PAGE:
St. Michael’s Monastery: The Early Days Part II

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(Continuation of Article from last edition of Newsletter excerpted from
Historical Sketch of St. Michael’s Monastery Parish 1862-1912)

Edited by Morgan P. Hanlon, C.P.

After the mission in St. Mary’s in 1860, the Passionist Fathers paid a visit to Bishop Bayley, who received them with paternal kindness and he was much pleased to hear a foundation spoken of in his Diocese. Accordingly he wrote to Rome asking of the Most Rev. Father Superior General to send some Passionists into his Diocese in order to commence a Monastery. We see from the sequel that Providence did not delay his good wishes, for on Christmas Day of that year – December 25th, 1860 – the steamer “Fulton” arrived in New York, with some Passionists on board. This was the second arrival of Passionists in America and these were Father Victor Carunchio and six Italian students known as Timothy Pacitti, Eusebius Satis, Vitalian Lilla, Nilus Mastoianni, Faustinus Sergente, Archangel Paganini, also Father Liberatus Bonelli and Brother Josephat. The most of these religious stayed one year at the mother house – St. Paul’s Monastery, Pittsburgh, Pa., and returned to West Hoboken in January, 1862. The Civil War broke out on April 12th, 1861. On Sunday, April 21, of the same year, the Passionists took charge of St. Mary’s, West Hoboken.

An article in the Freemen’s Journal of April 27th, 1861, thus describes the “Installation of the Passionist Fathers in the Church of Our Lady of Mercy at West Hoboken, N.J.”

“Last Sunday, 21st of April, Very Rev. John Domenic Tarlatini, Superior of the Passionist Fathers in America, was solemnly installed as the new Pastor of the Church of West Hoboken, N.J., by Rev. Father Cauvin, assisted by his assistant, Rev. Januarius De Concilio.” Fr. Cauvin “delivered up to the Very Rev. Father Tarlatini, who was accompanied by two of his religious priests and a brother – Rev. Vincent Nagle, Rev. John Baptist Baudinelli and Brother Lorenzo – the keys of the door of the church, the confessional and the tabernacle, and then divested himself of the Pastoral stole and placed it around the neck of the new pastor, transferring thus to him all jurisdiction and authority over the church, and its mission. He then addressed the crowded congregation amid the sighs and tears of the faithful exhorting them to receive the Missionary Fathers as the Galatians received St. Paul, with love and gratitude as angels of God, as Jesus Christ Himself. The Passionist Father, Rev. Vincent Nagle, preached the installation sermon, which was a very eloquent one, and proved highly satisfactory to all the congregation.”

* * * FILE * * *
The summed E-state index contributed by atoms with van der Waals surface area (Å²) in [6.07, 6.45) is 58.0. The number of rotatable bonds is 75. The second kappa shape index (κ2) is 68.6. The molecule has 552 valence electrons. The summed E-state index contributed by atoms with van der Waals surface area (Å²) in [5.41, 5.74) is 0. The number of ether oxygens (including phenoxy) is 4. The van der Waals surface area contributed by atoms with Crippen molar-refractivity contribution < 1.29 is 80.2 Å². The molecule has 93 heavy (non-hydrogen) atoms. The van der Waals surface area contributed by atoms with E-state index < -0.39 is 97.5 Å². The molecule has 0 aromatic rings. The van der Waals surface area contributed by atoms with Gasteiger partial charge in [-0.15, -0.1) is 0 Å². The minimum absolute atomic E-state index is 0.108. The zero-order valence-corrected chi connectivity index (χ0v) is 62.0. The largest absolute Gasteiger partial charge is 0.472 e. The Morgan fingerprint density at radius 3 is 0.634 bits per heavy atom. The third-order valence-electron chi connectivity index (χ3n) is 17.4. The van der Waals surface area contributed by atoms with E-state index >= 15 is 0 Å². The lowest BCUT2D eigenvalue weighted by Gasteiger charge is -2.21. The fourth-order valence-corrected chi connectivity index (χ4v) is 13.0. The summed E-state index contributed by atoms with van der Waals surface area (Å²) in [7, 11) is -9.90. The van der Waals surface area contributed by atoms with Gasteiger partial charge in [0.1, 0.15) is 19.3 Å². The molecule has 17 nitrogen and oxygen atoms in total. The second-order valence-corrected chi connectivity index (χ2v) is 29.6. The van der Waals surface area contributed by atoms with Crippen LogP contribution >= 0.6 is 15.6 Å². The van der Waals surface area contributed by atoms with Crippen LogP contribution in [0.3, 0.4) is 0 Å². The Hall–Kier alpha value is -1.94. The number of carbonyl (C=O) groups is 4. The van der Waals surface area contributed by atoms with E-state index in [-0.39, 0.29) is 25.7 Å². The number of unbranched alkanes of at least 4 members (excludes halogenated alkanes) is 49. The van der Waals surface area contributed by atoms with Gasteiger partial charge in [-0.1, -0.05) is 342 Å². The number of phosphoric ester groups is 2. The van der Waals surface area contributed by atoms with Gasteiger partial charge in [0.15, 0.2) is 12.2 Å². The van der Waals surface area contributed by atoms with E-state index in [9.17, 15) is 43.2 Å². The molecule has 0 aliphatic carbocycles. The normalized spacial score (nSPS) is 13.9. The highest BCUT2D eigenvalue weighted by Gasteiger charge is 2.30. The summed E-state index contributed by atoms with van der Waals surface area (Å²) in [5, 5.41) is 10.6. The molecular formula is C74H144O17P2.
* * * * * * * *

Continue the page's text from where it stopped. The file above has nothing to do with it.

The Passionist Fathers desired to make a Foundation of their order in that beautiful and solitary place. “St. Mary’s,” as it was generally called, was a frame building, 80 feet long by 30 feet wide. It was dedicated by Rt. Rev. John Hughes, D.D., Bishop of New York. Over the high altar was hung a picture of the “Rimini Madonna.” We must go back a little to speak of this picture. While the energetic and devoted Fr. Cauvin was building the Church of Our Lady of Mercy a pious layman was providing an altar piece in Rome. Signor Paci Ippoliti had caused a copy of the “Madonna della Misericordia” of Rimini to be made and begged Cardinal Bignole to send it to some American mission and West Hoboken received the picture. It gave to the church its title as could be seen above the great door where the inscription read thus:

“Mater Misericordiae”
“Mother of Grace, O Mary hear,
Mother of Mercy, lend thine ear,
From raging foes our souls defend,
And take us when our life shall end.”

The dedication of the church was a solemn one. The preacher was his Grace Archbishop Hughes of New York, attended by many clergy men and devout laity. The picture we speak of was unveiled and the choir sang the “Ave Maria” and the people fell upon their knees to join in the beautiful prayer. Signor Paci Ippoliti writes in August, 1853, and says that on the 30th of January, 1853, whilst he was about to make some experiments with gunpowder he thought of Our Lady of Mercy as venerated at West Hoboken and begged her special protection. He had a large quantity of gunpowder in a narrow room, when all of a sudden it exploded. The windows and doors were shattered to pieces, the whole house was shaken, but, he says, by the mercy of God and his Blessed Mother, he was uninjured. The same year in gratitude for his preservation he leaves a Foundation in perpetuum to the Church of Our Lady of Mercy.”

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